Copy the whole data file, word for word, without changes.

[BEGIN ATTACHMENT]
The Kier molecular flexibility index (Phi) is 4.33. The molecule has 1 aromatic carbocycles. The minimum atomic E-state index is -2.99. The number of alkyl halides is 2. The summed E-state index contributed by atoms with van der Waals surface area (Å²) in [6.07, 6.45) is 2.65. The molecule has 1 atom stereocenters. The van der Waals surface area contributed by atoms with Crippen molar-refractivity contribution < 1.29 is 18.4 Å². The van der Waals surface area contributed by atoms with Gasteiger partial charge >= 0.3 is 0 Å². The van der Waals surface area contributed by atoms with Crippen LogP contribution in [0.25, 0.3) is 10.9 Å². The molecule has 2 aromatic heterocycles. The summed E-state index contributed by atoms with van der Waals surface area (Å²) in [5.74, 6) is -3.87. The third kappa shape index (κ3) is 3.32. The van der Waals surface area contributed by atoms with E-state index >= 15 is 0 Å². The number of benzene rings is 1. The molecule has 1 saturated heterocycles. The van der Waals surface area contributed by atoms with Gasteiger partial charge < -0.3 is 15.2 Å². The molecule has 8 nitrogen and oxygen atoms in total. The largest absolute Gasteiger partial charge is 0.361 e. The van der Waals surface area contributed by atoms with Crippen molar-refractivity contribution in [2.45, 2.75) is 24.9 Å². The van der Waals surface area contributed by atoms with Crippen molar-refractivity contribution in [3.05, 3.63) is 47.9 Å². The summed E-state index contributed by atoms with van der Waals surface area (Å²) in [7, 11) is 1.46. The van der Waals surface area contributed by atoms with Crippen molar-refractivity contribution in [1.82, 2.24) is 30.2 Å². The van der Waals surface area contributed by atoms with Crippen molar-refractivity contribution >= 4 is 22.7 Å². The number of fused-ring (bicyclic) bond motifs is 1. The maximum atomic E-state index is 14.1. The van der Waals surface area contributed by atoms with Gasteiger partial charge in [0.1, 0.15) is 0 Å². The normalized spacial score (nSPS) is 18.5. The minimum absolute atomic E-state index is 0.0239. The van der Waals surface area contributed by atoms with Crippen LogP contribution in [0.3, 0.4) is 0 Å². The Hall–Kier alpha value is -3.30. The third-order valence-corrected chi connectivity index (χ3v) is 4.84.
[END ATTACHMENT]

The Kier molecular flexibility index (Phi) is 4.33. The molecule has 1 aromatic carbocycles. The minimum atomic E-state index is -2.99. The number of alkyl halides is 2. The summed E-state index contributed by atoms with van der Waals surface area (Å²) in [6.07, 6.45) is 2.65. The molecule has 1 atom stereocenters. The van der Waals surface area contributed by atoms with Crippen molar-refractivity contribution < 1.29 is 18.4 Å². The van der Waals surface area contributed by atoms with Gasteiger partial charge >= 0.3 is 0 Å². The van der Waals surface area contributed by atoms with Crippen LogP contribution in [0.25, 0.3) is 10.9 Å². The molecule has 2 aromatic heterocycles. The summed E-state index contributed by atoms with van der Waals surface area (Å²) in [5.74, 6) is -3.87. The third kappa shape index (κ3) is 3.32. The van der Waals surface area contributed by atoms with E-state index >= 15 is 0 Å². The number of benzene rings is 1. The molecule has 1 saturated heterocycles. The van der Waals surface area contributed by atoms with Gasteiger partial charge < -0.3 is 15.2 Å². The molecule has 8 nitrogen and oxygen atoms in total. The largest absolute Gasteiger partial charge is 0.361 e. The van der Waals surface area contributed by atoms with Crippen molar-refractivity contribution in [2.45, 2.75) is 24.9 Å². The van der Waals surface area contributed by atoms with Crippen molar-refractivity contribution in [3.05, 3.63) is 47.9 Å². The summed E-state index contributed by atoms with van der Waals surface area (Å²) in [7, 11) is 1.46. The van der Waals surface area contributed by atoms with Crippen molar-refractivity contribution in [1.82, 2.24) is 30.2 Å². The van der Waals surface area contributed by atoms with Crippen molar-refractivity contribution >= 4 is 22.7 Å². The number of fused-ring (bicyclic) bond motifs is 1. The maximum atomic E-state index is 14.1. The van der Waals surface area contributed by atoms with Gasteiger partial charge in [0.1, 0.15) is 0 Å². The normalized spacial score (nSPS) is 18.5. The minimum absolute atomic E-state index is 0.0239. The van der Waals surface area contributed by atoms with Crippen LogP contribution in [0.3, 0.4) is 0 Å². The Hall–Kier alpha value is -3.30. The third-order valence-corrected chi connectivity index (χ3v) is 4.84.